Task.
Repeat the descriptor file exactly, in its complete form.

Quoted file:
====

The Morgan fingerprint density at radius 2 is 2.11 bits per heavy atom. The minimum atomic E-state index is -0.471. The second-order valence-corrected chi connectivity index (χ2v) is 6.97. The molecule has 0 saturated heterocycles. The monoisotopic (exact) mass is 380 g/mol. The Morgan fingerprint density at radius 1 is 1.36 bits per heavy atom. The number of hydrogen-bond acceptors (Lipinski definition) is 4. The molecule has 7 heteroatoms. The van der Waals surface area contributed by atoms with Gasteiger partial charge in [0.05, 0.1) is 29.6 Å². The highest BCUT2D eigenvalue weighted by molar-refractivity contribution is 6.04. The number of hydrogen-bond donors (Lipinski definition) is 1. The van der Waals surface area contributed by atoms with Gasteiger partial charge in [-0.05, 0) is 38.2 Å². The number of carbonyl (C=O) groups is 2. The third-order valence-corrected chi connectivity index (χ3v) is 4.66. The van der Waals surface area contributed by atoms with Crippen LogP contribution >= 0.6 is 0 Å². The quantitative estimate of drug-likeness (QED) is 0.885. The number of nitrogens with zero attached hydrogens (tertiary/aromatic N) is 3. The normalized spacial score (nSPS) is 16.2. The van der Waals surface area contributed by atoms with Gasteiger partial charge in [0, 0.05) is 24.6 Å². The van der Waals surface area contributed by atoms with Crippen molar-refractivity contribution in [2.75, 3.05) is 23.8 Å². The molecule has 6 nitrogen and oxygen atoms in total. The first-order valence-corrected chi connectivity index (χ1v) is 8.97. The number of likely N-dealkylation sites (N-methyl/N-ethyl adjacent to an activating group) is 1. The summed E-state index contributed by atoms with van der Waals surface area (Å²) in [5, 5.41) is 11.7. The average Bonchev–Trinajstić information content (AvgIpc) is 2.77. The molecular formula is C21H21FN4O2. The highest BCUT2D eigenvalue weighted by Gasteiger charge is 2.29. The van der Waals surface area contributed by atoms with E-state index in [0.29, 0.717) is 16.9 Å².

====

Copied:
The Morgan fingerprint density at radius 2 is 2.11 bits per heavy atom. The minimum atomic E-state index is -0.471. The second-order valence-corrected chi connectivity index (χ2v) is 6.97. The molecule has 0 saturated heterocycles. The monoisotopic (exact) mass is 380 g/mol. The Morgan fingerprint density at radius 1 is 1.36 bits per heavy atom. The number of hydrogen-bond acceptors (Lipinski definition) is 4. The molecule has 7 heteroatoms. The van der Waals surface area contributed by atoms with Gasteiger partial charge in [0.05, 0.1) is 29.6 Å². The highest BCUT2D eigenvalue weighted by molar-refractivity contribution is 6.04. The number of hydrogen-bond donors (Lipinski definition) is 1. The van der Waals surface area contributed by atoms with Gasteiger partial charge in [-0.05, 0) is 38.2 Å². The number of carbonyl (C=O) groups is 2. The third-order valence-corrected chi connectivity index (χ3v) is 4.66. The van der Waals surface area contributed by atoms with Crippen LogP contribution >= 0.6 is 0 Å². The quantitative estimate of drug-likeness (QED) is 0.885. The number of nitrogens with zero attached hydrogens (tertiary/aromatic N) is 3. The normalized spacial score (nSPS) is 16.2. The van der Waals surface area contributed by atoms with Gasteiger partial charge in [0, 0.05) is 24.6 Å². The van der Waals surface area contributed by atoms with Crippen molar-refractivity contribution in [2.75, 3.05) is 23.8 Å². The molecule has 6 nitrogen and oxygen atoms in total. The first-order valence-corrected chi connectivity index (χ1v) is 8.97. The number of likely N-dealkylation sites (N-methyl/N-ethyl adjacent to an activating group) is 1. The summed E-state index contributed by atoms with van der Waals surface area (Å²) in [5, 5.41) is 11.7. The average Bonchev–Trinajstić information content (AvgIpc) is 2.77. The molecular formula is C21H21FN4O2. The highest BCUT2D eigenvalue weighted by Gasteiger charge is 2.29. The van der Waals surface area contributed by atoms with E-state index in [0.29, 0.717) is 16.9 Å².